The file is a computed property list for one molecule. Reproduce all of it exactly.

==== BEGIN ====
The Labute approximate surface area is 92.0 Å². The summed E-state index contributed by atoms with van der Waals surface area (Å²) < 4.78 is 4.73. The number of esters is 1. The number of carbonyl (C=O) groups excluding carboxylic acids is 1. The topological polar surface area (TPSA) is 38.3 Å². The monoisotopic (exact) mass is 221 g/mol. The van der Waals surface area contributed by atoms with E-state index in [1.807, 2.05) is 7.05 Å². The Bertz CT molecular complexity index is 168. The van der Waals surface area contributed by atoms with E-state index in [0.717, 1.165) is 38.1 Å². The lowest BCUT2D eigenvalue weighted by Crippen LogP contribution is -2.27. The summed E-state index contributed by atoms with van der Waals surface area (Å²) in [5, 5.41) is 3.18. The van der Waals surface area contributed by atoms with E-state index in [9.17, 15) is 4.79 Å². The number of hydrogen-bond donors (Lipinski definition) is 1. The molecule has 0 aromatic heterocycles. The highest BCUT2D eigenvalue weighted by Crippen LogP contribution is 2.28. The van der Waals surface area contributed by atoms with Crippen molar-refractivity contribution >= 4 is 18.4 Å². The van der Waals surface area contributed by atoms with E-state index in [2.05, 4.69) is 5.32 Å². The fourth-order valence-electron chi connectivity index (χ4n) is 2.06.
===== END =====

The Labute approximate surface area is 92.0 Å². The summed E-state index contributed by atoms with van der Waals surface area (Å²) < 4.78 is 4.73. The number of esters is 1. The number of carbonyl (C=O) groups excluding carboxylic acids is 1. The topological polar surface area (TPSA) is 38.3 Å². The monoisotopic (exact) mass is 221 g/mol. The van der Waals surface area contributed by atoms with E-state index in [1.807, 2.05) is 7.05 Å². The Bertz CT molecular complexity index is 168. The van der Waals surface area contributed by atoms with E-state index in [0.717, 1.165) is 38.1 Å². The lowest BCUT2D eigenvalue weighted by Crippen LogP contribution is -2.27. The summed E-state index contributed by atoms with van der Waals surface area (Å²) in [5, 5.41) is 3.18. The van der Waals surface area contributed by atoms with E-state index in [9.17, 15) is 4.79 Å². The number of hydrogen-bond donors (Lipinski definition) is 1. The molecule has 0 aromatic heterocycles. The highest BCUT2D eigenvalue weighted by Crippen LogP contribution is 2.28. The van der Waals surface area contributed by atoms with Crippen molar-refractivity contribution >= 4 is 18.4 Å². The van der Waals surface area contributed by atoms with E-state index in [2.05, 4.69) is 5.32 Å². The fourth-order valence-electron chi connectivity index (χ4n) is 2.06.